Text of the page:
The revolution of the Egyptian people, which began on January 25 and will not end until the entire system is overhauled from top to bottom, has shaken up not only the Arab world but the world at large. The success of the revolution lies in one simple reality: It was a revolution for freedom, for democracy, and if it wasn’t for that, it wouldn’t have succeeded, wouldn’t have been worthwhile. Its sole logo is the Egyptian flag; the essence of the revolution had nothing to do with imperialism, Zionism or Arab Unity.
In 1953, Zionist-leader David Ben-Gurion, the first Prime Minister of Israel, sent an Australian reporter to interview late Egyptian president Nasser and ask him about his position towards Israel. Nasser responded by saying that he didn’t care about Israel. What he cared about is eradicating poverty, ignorance and ill health in order to make of Egypt a strong, free nation. Later on, Ben-Gurion wrote in his memoir that this was the worst moment of his entire life. His rationale was quite clear: Only a strong, free Egypt can face imperialism, Zionism and all foreseeable threats; only a strong, free Egypt can unite all Arabs.
In my estimation, that’s what incited Ben-Gurion to attack the camp of the Egyptian army in Gaza in 1955 and slaughter everyone in it in order to provoke Nasser, the military man, the southerner. As a result, Nasser became obsessed with strengthening the army, putting everything in second place. What he didn’t realize is that real military might can only be achieved if the nation is free and strong. A prime example is the American army whose strength is stimulated from proper education, freedom of expression, transparency of elections and the well-being of the majority of the population.
The U.S. put an end to the former U.S.S.R in 1945 when it bombed Japan despite the fact that the Second World War had ended by then. The motive behind this move was simple: to push the U.S.S.R. into an arms race. The U.S.S.R swallowed the bait, and instead of reaping the fruits of victory and dedicate its efforts to enhance the well-being of its citizens, the former Soviet Union concentrated its efforts in the arm race, dragged in a long Cold War in a vain attempt to split the world with the U.S.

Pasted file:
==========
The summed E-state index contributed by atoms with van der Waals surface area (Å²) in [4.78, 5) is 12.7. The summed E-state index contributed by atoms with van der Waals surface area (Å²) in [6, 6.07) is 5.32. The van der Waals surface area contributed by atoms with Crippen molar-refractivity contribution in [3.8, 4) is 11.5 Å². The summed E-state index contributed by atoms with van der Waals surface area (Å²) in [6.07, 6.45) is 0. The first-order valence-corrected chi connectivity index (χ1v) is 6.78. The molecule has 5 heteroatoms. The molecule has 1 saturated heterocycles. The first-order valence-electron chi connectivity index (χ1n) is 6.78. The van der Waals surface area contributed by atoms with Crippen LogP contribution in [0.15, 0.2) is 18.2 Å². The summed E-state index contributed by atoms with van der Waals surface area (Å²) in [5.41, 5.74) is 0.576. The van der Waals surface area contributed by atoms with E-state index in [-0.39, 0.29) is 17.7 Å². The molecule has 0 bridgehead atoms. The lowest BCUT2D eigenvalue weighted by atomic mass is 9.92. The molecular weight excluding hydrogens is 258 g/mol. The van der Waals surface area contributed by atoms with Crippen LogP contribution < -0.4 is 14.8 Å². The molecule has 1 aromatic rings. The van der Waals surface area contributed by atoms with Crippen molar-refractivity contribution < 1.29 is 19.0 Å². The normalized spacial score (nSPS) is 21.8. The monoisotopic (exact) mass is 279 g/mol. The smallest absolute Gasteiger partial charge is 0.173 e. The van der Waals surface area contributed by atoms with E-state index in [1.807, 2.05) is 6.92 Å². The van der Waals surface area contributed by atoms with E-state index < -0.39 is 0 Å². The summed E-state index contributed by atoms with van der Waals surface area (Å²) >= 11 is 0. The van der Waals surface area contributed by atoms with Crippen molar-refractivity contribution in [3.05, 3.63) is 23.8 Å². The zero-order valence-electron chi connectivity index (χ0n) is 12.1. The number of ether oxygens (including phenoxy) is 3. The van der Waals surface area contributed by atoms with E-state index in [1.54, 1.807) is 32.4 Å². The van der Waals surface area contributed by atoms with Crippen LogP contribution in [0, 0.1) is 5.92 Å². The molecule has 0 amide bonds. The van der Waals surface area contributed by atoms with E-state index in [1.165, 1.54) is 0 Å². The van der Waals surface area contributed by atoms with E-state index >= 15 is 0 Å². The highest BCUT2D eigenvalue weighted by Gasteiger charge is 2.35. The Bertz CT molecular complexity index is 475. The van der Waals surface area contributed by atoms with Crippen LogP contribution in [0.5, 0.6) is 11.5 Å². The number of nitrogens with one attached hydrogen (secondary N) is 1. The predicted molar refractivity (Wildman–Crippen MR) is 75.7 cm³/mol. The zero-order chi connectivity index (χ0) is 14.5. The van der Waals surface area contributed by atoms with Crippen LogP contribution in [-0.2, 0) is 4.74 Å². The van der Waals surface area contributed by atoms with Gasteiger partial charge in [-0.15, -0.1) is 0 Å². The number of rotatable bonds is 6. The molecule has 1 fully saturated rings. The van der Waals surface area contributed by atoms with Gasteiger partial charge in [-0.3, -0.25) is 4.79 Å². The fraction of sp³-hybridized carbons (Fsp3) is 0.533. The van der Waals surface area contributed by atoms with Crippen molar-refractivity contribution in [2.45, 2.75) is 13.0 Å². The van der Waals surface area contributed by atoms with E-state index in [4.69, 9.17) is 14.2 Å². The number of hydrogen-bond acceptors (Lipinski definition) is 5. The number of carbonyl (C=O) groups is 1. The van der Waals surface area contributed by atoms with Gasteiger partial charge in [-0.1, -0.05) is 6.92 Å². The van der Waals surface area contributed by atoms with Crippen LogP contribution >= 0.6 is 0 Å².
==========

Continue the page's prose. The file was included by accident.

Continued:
History has taught us that only free peoples have the ability to conquer all battles and enemies. Israel is trembling now like it has never trembled before in its entire history because this revolution didn’t shout against Israel.
Over the past three weeks, the world came tumbling down, struggling to comprehend the magnitude and meaning of this great moment in history: An Emirati citizen is arrested for publicly supporting the Egyptian revolution after the Friday prayers, China blocks the word Egypt from online search engines in fear of the contagious effect the revolution might induce, the whole world from Paris to Washington falls into confusion when they realize that ‘Islam is the Solution’ is not the slogan of the revolution.
Every nation desires peace, including Israel, but the new democratic Egypt, born with the January 25 revolution, knows that the road to real peace cannot be constructed unless it’s strong and liberal and not just adeptly armed like Nasser believed it should be. Nasser’s gravest mistake was his misuse of methods, and ultimately, he fell prey to the traps of both the Israelis and the Arab nationalists.
The new democratic Egypt defied the naysayers who claimed it’s not ready yet for democracy. What the cynics did not realize is that all nations long for democracy and that there’s no recipe for democracy. Each people create their own form of democracy, derived from its national culture and nurtured through practice, through the exercising of this democracy.
Between heaven and hell lies purgatory and the Egyptian people are now in this purgatory in wait for the heaven of liberty. Egyptians have sternly fought for their emancipation. A ruler no longer grants it as a gift that can be withheld anytime he desires.
Don’t say we’ve given you this and that; Egyptians have sacrificed their blood to have an unconditional liberty and don’t insult the millions by saying that foreign invaders were responsible for this revolution.
This is not the first time Egypt has had a democracy, fully experiencing between 1923 and 1953, the last golden age the Arab nation has had. In 1924 for instance, Egypt had a Jewish minister at a time when Jews were changing their names in fear of prosecution and in 1924, the opposition part Al-Wafd swept the parliamentary elections while the party of the Prime Minister, who also happened to be the Minister of Inferior, failed to win the majority. Democracy, it must be asserted, has never been alien to Egypt.
Samir Farid is a Cairo-based Egyptian film critic. This commentary was first published in Arabic by Al-Masry Al-Youm and it’s reprinted with the author’s permission.